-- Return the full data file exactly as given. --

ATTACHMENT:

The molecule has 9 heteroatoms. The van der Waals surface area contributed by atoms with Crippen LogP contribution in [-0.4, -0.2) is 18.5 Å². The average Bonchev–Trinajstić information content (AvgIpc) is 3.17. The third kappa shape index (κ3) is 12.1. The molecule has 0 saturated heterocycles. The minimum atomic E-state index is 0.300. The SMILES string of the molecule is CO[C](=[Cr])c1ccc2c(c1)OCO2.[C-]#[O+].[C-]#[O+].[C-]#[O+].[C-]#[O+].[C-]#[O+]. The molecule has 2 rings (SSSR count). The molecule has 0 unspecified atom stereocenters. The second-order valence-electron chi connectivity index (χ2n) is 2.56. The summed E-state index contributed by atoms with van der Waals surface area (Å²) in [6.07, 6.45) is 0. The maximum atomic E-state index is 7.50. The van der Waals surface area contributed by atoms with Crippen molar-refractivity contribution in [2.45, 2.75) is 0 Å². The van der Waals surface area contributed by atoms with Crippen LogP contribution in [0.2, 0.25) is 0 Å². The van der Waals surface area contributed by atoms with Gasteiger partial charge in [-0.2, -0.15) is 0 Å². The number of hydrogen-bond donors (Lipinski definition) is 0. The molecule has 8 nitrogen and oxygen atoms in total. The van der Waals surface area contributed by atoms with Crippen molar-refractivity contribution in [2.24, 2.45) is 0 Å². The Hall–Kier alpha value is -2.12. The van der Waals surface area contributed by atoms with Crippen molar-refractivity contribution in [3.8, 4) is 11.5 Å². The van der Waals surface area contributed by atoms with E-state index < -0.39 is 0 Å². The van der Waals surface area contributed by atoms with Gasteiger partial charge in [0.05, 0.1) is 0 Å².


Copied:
The molecule has 9 heteroatoms. The van der Waals surface area contributed by atoms with Crippen LogP contribution in [-0.4, -0.2) is 18.5 Å². The average Bonchev–Trinajstić information content (AvgIpc) is 3.17. The third kappa shape index (κ3) is 12.1. The molecule has 0 saturated heterocycles. The minimum atomic E-state index is 0.300. The SMILES string of the molecule is CO[C](=[Cr])c1ccc2c(c1)OCO2.[C-]#[O+].[C-]#[O+].[C-]#[O+].[C-]#[O+].[C-]#[O+]. The molecule has 2 rings (SSSR count). The molecule has 0 unspecified atom stereocenters. The second-order valence-electron chi connectivity index (χ2n) is 2.56. The summed E-state index contributed by atoms with van der Waals surface area (Å²) in [6.07, 6.45) is 0. The maximum atomic E-state index is 7.50. The van der Waals surface area contributed by atoms with Crippen molar-refractivity contribution in [2.45, 2.75) is 0 Å². The van der Waals surface area contributed by atoms with Crippen LogP contribution in [0.2, 0.25) is 0 Å². The van der Waals surface area contributed by atoms with Gasteiger partial charge in [-0.2, -0.15) is 0 Å². The number of hydrogen-bond donors (Lipinski definition) is 0. The molecule has 8 nitrogen and oxygen atoms in total. The van der Waals surface area contributed by atoms with Crippen molar-refractivity contribution in [2.24, 2.45) is 0 Å². The Hall–Kier alpha value is -2.12. The van der Waals surface area contributed by atoms with Crippen molar-refractivity contribution in [3.8, 4) is 11.5 Å². The van der Waals surface area contributed by atoms with E-state index < -0.39 is 0 Å². The van der Waals surface area contributed by atoms with Gasteiger partial charge in [0.05, 0.1) is 0 Å².